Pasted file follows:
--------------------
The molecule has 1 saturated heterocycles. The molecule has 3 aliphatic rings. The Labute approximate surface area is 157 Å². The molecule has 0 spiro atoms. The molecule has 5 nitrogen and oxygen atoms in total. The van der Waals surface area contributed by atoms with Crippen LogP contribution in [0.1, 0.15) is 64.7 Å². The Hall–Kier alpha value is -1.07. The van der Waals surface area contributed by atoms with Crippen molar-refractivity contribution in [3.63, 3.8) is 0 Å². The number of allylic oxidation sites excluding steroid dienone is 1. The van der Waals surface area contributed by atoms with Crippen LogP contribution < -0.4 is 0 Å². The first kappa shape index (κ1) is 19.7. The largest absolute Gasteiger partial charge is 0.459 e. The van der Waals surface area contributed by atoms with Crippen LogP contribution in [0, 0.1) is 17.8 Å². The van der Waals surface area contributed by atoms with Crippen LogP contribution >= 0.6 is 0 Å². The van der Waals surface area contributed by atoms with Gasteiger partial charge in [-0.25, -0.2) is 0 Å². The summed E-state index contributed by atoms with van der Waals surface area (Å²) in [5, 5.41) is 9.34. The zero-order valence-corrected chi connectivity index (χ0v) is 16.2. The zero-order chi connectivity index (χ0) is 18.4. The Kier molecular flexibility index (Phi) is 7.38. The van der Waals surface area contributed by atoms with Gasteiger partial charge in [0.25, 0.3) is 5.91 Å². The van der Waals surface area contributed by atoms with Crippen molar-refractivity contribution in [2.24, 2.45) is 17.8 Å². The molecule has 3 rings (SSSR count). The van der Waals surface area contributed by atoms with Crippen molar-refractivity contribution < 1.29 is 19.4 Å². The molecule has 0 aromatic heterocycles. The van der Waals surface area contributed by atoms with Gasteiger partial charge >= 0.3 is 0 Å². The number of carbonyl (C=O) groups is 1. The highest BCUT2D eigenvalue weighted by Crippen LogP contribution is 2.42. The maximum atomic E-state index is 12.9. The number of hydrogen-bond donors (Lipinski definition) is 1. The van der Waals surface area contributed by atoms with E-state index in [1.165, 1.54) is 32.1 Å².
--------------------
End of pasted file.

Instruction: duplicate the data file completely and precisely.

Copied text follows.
The molecule has 1 saturated heterocycles. The molecule has 3 aliphatic rings. The Labute approximate surface area is 157 Å². The molecule has 0 spiro atoms. The molecule has 5 nitrogen and oxygen atoms in total. The van der Waals surface area contributed by atoms with Crippen LogP contribution in [0.1, 0.15) is 64.7 Å². The Hall–Kier alpha value is -1.07. The van der Waals surface area contributed by atoms with Crippen molar-refractivity contribution in [3.63, 3.8) is 0 Å². The number of allylic oxidation sites excluding steroid dienone is 1. The van der Waals surface area contributed by atoms with Crippen LogP contribution < -0.4 is 0 Å². The first kappa shape index (κ1) is 19.7. The largest absolute Gasteiger partial charge is 0.459 e. The van der Waals surface area contributed by atoms with Crippen LogP contribution in [0, 0.1) is 17.8 Å². The van der Waals surface area contributed by atoms with Crippen LogP contribution >= 0.6 is 0 Å². The van der Waals surface area contributed by atoms with Gasteiger partial charge in [-0.25, -0.2) is 0 Å². The summed E-state index contributed by atoms with van der Waals surface area (Å²) in [5, 5.41) is 9.34. The zero-order valence-corrected chi connectivity index (χ0v) is 16.2. The zero-order chi connectivity index (χ0) is 18.4. The Kier molecular flexibility index (Phi) is 7.38. The van der Waals surface area contributed by atoms with Gasteiger partial charge in [0.25, 0.3) is 5.91 Å². The van der Waals surface area contributed by atoms with Crippen molar-refractivity contribution in [2.24, 2.45) is 17.8 Å². The molecule has 3 rings (SSSR count). The van der Waals surface area contributed by atoms with Crippen molar-refractivity contribution < 1.29 is 19.4 Å². The molecule has 0 aromatic heterocycles. The van der Waals surface area contributed by atoms with Gasteiger partial charge >= 0.3 is 0 Å². The number of carbonyl (C=O) groups is 1. The highest BCUT2D eigenvalue weighted by Crippen LogP contribution is 2.42. The maximum atomic E-state index is 12.9. The number of hydrogen-bond donors (Lipinski definition) is 1. The van der Waals surface area contributed by atoms with E-state index in [1.165, 1.54) is 32.1 Å².